Wednesday, May 6, 2009

Low Turnout

Voting stations standing unoccupied as they did for most of yesterday's election.

There was a school board election in my community yesterday. I'm an election inspector so I spent most of the day along with three others manning my assigned precinct. Taking part in legitimate functions of government (as opposed to say, wealth redistribution) is an interesting exercise, I've found. I think most people would think sitting on a jury a dull waste of their time. Not me, though it helped that I was a juror for an intriguing murder trial.
Anyway, yesterday there were two contests on the ballot. In one, there were two candidates for two positions. In the other, there were two for one position, but one of the candidates had dropped out. My precinct is located in a university dorm and school let out last month. Put it all together and the result was a grand total of three voters. Four election workers working 16 hours (the polls were open for 13 hours, plus setting up, shutting down and transporting the results to City Hall) for three votes. In contrast, nearly 1000 voted in the precinct last November.
During the process of of closing the polls, we improperly sealed a couple of election document containers so they needed to be unsealed and resealed correctly. This was time consuming and frustrating since it was late and we'd already been at it a long time. Our precinct chairman seemed especially upset, and it concerned me because he's sixtyish (maybe older) and heavyset and looked to be ripe for a cardiac event. I was thinking that it was ridiculous to have to go through all this to process three votes for uncompetitive races for trivial offices.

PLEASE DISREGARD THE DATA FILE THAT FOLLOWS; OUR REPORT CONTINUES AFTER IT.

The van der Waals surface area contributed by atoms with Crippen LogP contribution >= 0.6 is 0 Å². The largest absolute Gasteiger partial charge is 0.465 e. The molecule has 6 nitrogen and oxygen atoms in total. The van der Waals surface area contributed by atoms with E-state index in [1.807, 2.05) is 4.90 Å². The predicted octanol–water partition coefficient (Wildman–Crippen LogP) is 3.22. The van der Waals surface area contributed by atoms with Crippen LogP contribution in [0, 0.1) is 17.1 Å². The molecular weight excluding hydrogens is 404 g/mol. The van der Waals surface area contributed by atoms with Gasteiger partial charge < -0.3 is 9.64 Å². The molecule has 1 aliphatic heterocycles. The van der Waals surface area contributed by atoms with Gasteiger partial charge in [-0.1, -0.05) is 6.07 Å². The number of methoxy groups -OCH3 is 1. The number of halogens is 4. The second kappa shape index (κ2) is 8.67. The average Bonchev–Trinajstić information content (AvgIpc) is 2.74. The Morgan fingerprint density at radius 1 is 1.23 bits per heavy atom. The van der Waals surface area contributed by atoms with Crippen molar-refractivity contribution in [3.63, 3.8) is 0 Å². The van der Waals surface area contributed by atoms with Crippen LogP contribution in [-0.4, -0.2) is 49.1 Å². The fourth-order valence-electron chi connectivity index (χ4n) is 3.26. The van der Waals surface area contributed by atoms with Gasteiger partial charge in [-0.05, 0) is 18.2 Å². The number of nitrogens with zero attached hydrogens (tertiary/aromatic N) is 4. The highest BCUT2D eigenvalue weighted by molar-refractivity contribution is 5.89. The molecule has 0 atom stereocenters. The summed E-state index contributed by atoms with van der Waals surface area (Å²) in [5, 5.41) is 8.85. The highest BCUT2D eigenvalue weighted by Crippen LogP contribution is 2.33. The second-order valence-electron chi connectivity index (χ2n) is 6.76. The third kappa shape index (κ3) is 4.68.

But then, that's what's so admirable about our democracy and why I was drawn to do this work. Every vote is treated the same whether it's cast for an unopposed candidate for a school board or for a furiously contested one for the Presidency. And it's bothersome when the system is corrupted, which certainly happens on occasion. [I don't want to make this a partisan issue right now so I won't mention that Democrats are much more willing to game the system and are better at it than Republicans - think ACORN]. Instances of electoral corruption occur less often than in the past, but they'll never be completely eradicated. That's unfortunate not least because it negates the efforts of hardworking election workers dedicated to maintaining the system's integrity.

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